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Section 6.4 Chapter 6 Summary and Review

Subsection Key Concepts

  1. The distance we travel around a circle of radius is proportional to the angle of displacement.
    \begin{equation*} \textbf{Arclength}~ = ~ (\textbf{fraction of one revolution}) \cdot (2\pi r) \end{equation*}
  2. We measure angles in radians when we work with arclength.

    Radians

    The radian measure of an angle is given by

    \begin{equation*} (\textbf{fraction of one revolution}\times 2\pi) \end{equation*}
  3. An arclength equal to one radius determines a central angle of one radian.
  4. Radian measure can be expressed as multiples of or as decimals.

    Degrees \(\dfrac{\text{Radians:}}{\text{Exact Values}}\) \(\dfrac{\text{Radians: Decimal}}{\text{Approximations}}\)
    \(0\degree\) \(0\) \(0\)
    \(90\degree\) \(\dfrac{\pi}{2}\) \(1.57\)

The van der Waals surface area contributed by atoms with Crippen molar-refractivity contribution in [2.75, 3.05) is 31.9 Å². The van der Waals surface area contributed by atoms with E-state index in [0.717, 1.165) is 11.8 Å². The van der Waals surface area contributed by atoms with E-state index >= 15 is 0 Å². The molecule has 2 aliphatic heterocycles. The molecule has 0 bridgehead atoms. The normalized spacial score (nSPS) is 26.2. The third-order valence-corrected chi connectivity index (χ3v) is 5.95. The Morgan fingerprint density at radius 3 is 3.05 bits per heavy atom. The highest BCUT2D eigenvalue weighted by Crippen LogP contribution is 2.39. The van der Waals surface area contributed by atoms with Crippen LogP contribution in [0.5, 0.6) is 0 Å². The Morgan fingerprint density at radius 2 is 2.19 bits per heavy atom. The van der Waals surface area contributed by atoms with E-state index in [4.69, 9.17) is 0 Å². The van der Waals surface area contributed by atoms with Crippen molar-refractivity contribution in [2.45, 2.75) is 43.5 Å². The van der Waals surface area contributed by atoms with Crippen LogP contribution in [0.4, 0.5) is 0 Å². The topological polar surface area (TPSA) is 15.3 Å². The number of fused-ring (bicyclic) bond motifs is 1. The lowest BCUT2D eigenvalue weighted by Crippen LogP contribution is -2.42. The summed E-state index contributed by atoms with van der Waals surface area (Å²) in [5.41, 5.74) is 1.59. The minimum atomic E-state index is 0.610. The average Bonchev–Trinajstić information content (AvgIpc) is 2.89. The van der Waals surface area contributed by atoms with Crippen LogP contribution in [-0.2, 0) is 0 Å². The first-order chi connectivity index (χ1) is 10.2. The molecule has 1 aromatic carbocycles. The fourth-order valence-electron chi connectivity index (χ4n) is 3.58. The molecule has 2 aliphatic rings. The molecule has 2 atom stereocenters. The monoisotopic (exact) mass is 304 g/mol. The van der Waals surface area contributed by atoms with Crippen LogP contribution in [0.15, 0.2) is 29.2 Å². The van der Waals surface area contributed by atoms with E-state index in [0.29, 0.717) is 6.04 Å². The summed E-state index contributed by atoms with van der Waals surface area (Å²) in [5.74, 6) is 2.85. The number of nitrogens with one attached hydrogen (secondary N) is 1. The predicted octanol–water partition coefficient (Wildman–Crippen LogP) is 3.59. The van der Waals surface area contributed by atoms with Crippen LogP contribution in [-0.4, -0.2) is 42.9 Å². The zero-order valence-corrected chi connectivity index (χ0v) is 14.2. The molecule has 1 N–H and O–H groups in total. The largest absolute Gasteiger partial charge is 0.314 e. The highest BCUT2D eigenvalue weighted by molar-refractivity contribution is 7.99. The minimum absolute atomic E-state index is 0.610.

\(180\degree\) \(\pi\) \(3.14\)
    \(270\degree\) \(\dfrac{3\pi}{2}\) \(4.71\)
    \(360\degree\) \(2\pi\) \(6.28\)
    circle
  5. We multiply by the appropriate conversion factor to convert between degrees and radians.

    Unit Conversion for Angles
    \begin{equation*} \dfrac{180\degree}{\pi~\text{radians}} = 1 \end{equation*}

    To convert from radians to degrees we multiply the radian measure by \(\dfrac{180\degree}{\pi}\text{.}\)

    To convert from degrees to radians we multiply the degree measure by \(\dfrac{\pi}{180}\text{.}\)

  6. Arclength Formula

    On a circle of radius \(r\text{,}\) the length \(s\) of an arc spanned by an angle \(\theta\) in radians is

    \begin{equation*} s = r\theta \end{equation*}
  7. On a unit circle, the measure of a (positive) angle in radians is equal to the length of the arc it spans.
  8. The sine, cosine, or tangent of a particular angle is the same whether the angle is measured in radians or in degrees.
  9. You should memorize the trig values of the special angles in radians.

    Degrees Radians Sine Cosine Tangent
    \(0\degree\) \(0\) \(0\) \(1\) \(0\)